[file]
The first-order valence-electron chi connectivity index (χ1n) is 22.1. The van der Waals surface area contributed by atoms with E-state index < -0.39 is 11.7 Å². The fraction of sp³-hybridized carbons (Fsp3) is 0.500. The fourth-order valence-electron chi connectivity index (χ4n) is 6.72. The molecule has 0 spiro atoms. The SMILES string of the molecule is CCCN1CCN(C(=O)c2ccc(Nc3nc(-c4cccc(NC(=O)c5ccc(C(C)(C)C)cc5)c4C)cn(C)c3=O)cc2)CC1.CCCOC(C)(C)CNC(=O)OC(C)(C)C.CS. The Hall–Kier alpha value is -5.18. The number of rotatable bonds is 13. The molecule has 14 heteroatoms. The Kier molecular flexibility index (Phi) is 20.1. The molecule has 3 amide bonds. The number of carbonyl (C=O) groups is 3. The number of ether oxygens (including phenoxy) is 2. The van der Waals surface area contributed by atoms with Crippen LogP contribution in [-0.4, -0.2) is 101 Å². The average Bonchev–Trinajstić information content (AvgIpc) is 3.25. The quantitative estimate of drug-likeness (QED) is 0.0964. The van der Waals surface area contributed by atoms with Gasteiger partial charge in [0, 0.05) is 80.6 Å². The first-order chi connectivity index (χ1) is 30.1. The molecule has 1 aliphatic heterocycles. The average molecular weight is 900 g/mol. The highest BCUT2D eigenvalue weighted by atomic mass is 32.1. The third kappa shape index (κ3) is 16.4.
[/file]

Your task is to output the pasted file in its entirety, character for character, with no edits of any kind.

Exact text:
The first-order valence-electron chi connectivity index (χ1n) is 22.1. The van der Waals surface area contributed by atoms with E-state index < -0.39 is 11.7 Å². The fraction of sp³-hybridized carbons (Fsp3) is 0.500. The fourth-order valence-electron chi connectivity index (χ4n) is 6.72. The molecule has 0 spiro atoms. The SMILES string of the molecule is CCCN1CCN(C(=O)c2ccc(Nc3nc(-c4cccc(NC(=O)c5ccc(C(C)(C)C)cc5)c4C)cn(C)c3=O)cc2)CC1.CCCOC(C)(C)CNC(=O)OC(C)(C)C.CS. The Hall–Kier alpha value is -5.18. The number of rotatable bonds is 13. The molecule has 14 heteroatoms. The Kier molecular flexibility index (Phi) is 20.1. The molecule has 3 amide bonds. The number of carbonyl (C=O) groups is 3. The number of ether oxygens (including phenoxy) is 2. The van der Waals surface area contributed by atoms with Crippen LogP contribution in [-0.4, -0.2) is 101 Å². The average Bonchev–Trinajstić information content (AvgIpc) is 3.25. The quantitative estimate of drug-likeness (QED) is 0.0964. The van der Waals surface area contributed by atoms with Gasteiger partial charge in [0, 0.05) is 80.6 Å². The first-order chi connectivity index (χ1) is 30.1. The molecule has 1 aliphatic heterocycles. The average molecular weight is 900 g/mol. The highest BCUT2D eigenvalue weighted by atomic mass is 32.1. The third kappa shape index (κ3) is 16.4.